Is Money the Same as Currency? — The True Nature of Money

It’s a simple question.

But it is one that 95% of people will answer wrong. Don’t feel bad. I would have as well if you were to have asked me 10 years ago.

Ans: They are not the same thing.

Those in power would like you to think of them as the same thing. In fact, we have been taught since we were children that they were the same. That is, if you were lucky enough that they taught you anything at all about money in school (more than just recognizing coins and dead presidents faces that is).

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PoW and the evolution of commodity currency

The last couple of posts were devoted to the complications arising from Proof of Stake coins which I argued serve little purpose other than as a digital equity and move corporate and governmental powers to developers from the bankers and industrial magnates of the real world.  I have since been asked to give more details of Proof of Work and why it and it alone is different and can result in the creation of a commodity money.  Fair enough, so here it goes…

Commodity Money

Commodity money, as I have detailed in the past, is commodity that is naturally adopted by society to serve as a common medium of exchange, i.e. money.  The ability of a  commodity to serve as a money depends mostly on its intrinsic characteristics of divisibility, immutability, fungibility, and scarcity.  But, what makes a commodity, say, different from a credit note, or a bill?  Simply stated, a commodity is an asset or a thing (physical or virtual) that:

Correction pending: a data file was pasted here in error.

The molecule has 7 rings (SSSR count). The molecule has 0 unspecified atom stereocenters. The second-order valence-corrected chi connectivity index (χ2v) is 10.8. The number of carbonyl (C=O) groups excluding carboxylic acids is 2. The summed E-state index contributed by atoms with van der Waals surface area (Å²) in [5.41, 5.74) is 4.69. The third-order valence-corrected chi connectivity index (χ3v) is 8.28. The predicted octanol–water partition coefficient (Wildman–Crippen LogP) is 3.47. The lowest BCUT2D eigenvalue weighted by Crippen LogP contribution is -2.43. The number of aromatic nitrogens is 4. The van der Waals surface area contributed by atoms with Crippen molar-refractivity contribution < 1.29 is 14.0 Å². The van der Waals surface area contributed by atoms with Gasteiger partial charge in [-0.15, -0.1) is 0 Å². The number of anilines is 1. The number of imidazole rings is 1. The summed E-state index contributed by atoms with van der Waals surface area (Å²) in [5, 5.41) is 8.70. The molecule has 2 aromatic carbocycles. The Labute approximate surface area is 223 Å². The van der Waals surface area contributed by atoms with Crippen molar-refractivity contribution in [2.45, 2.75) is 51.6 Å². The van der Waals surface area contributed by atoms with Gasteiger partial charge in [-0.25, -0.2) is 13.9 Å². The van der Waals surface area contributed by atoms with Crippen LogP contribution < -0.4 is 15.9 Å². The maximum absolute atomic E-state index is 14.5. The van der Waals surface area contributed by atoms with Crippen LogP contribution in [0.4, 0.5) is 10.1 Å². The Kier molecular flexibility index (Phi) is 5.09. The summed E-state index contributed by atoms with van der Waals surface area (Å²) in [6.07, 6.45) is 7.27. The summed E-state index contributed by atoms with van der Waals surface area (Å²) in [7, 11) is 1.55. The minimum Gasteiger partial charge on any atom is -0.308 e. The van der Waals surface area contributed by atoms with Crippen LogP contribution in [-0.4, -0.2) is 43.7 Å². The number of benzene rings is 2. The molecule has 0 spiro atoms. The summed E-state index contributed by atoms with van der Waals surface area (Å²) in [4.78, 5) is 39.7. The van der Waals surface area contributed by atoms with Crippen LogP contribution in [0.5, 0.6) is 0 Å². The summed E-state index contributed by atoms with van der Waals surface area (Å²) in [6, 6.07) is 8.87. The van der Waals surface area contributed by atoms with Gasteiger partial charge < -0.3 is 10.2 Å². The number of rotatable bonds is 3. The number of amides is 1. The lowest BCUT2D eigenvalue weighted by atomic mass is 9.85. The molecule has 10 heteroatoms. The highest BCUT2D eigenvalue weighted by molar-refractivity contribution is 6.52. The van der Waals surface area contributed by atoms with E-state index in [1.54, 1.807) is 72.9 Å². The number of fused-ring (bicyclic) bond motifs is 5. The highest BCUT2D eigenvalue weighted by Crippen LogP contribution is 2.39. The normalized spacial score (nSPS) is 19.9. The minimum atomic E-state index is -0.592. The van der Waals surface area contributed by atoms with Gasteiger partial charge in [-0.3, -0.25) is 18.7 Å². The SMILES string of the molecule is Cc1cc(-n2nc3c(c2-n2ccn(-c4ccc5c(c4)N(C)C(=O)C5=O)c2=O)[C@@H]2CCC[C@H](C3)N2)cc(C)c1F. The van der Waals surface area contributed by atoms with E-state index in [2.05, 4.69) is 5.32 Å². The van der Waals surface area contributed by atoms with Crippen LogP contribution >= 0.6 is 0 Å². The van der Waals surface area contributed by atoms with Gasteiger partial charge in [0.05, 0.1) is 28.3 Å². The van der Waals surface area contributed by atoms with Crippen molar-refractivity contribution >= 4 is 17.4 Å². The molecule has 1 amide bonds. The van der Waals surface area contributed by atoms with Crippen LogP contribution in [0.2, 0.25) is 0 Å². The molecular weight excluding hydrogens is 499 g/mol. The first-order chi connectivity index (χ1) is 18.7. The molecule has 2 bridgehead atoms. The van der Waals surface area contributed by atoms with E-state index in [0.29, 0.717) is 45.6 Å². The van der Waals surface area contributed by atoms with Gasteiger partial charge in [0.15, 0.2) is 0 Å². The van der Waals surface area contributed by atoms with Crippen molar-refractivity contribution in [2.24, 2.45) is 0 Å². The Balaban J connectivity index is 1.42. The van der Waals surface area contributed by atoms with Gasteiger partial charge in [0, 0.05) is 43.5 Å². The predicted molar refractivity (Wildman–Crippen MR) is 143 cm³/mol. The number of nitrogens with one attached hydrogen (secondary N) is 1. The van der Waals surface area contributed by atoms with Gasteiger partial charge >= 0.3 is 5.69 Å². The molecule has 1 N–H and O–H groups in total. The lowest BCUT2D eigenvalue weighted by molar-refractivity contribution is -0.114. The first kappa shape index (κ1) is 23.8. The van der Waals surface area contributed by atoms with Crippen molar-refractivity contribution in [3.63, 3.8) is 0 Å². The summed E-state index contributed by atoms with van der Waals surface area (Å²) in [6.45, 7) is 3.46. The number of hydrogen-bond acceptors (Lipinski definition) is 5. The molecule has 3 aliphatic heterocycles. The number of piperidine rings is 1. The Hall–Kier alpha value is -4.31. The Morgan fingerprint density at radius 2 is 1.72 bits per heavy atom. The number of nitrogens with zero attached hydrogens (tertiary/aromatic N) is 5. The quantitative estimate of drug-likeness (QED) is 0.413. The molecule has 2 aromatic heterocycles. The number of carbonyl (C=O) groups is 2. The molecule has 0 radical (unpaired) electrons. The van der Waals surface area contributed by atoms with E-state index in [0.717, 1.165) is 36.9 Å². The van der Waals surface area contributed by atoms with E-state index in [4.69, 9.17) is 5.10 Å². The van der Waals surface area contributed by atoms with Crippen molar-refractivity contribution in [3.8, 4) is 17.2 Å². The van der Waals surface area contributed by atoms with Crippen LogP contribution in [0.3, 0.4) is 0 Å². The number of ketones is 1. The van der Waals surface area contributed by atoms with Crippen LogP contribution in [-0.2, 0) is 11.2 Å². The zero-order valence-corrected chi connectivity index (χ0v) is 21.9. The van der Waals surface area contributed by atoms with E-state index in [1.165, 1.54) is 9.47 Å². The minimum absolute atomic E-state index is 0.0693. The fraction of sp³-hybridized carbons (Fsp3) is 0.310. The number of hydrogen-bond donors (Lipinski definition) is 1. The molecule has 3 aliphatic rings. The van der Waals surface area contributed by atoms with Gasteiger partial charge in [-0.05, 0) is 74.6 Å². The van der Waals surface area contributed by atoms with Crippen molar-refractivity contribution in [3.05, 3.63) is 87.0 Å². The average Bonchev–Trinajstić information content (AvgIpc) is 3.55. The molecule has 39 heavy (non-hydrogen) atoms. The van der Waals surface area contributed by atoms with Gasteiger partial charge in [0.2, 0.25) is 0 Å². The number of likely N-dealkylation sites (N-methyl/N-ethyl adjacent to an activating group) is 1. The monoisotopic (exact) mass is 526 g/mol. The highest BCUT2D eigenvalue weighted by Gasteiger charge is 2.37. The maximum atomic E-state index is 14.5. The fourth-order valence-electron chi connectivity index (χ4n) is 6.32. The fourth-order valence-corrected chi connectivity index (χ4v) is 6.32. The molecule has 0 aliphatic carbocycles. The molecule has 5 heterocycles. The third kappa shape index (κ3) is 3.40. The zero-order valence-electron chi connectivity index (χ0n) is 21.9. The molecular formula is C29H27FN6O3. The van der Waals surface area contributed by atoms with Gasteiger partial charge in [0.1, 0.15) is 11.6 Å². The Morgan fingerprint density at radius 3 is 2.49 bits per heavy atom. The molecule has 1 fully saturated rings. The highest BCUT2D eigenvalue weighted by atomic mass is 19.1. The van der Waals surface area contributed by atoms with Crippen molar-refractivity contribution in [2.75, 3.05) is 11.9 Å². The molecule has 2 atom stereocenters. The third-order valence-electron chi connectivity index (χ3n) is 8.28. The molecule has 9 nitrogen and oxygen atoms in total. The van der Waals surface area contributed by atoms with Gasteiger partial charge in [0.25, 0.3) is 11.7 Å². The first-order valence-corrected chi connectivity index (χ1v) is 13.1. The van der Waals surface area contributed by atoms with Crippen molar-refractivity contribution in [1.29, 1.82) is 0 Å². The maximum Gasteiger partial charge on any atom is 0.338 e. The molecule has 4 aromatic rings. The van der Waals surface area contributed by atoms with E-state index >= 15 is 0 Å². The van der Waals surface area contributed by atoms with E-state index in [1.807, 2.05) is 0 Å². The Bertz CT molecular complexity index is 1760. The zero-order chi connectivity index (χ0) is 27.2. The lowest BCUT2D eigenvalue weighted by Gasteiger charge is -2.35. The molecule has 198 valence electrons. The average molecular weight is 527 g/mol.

1) Required work to produce it

2) Had some initial intrinsic value

Let’s look at each of these in turn.  First, it must have taken some work or energy to produce or to prepare it for use.  That work or energy was consumed in a physical (or computational) process and the process cannot be reversed, or whose energy cannot be otherwise reclaimed.  We innately understand this, as every commodity we produce in the real world is a product of human labour and work, requires energy, and results in an asset produced.  Symbolically:

Work + time * efficiency ==> asset

Expend energy in producing useful work, put in some time, subtract waste losses, and out pops an asset, whether it be a gold bar, plutonium ore, or bitcoins.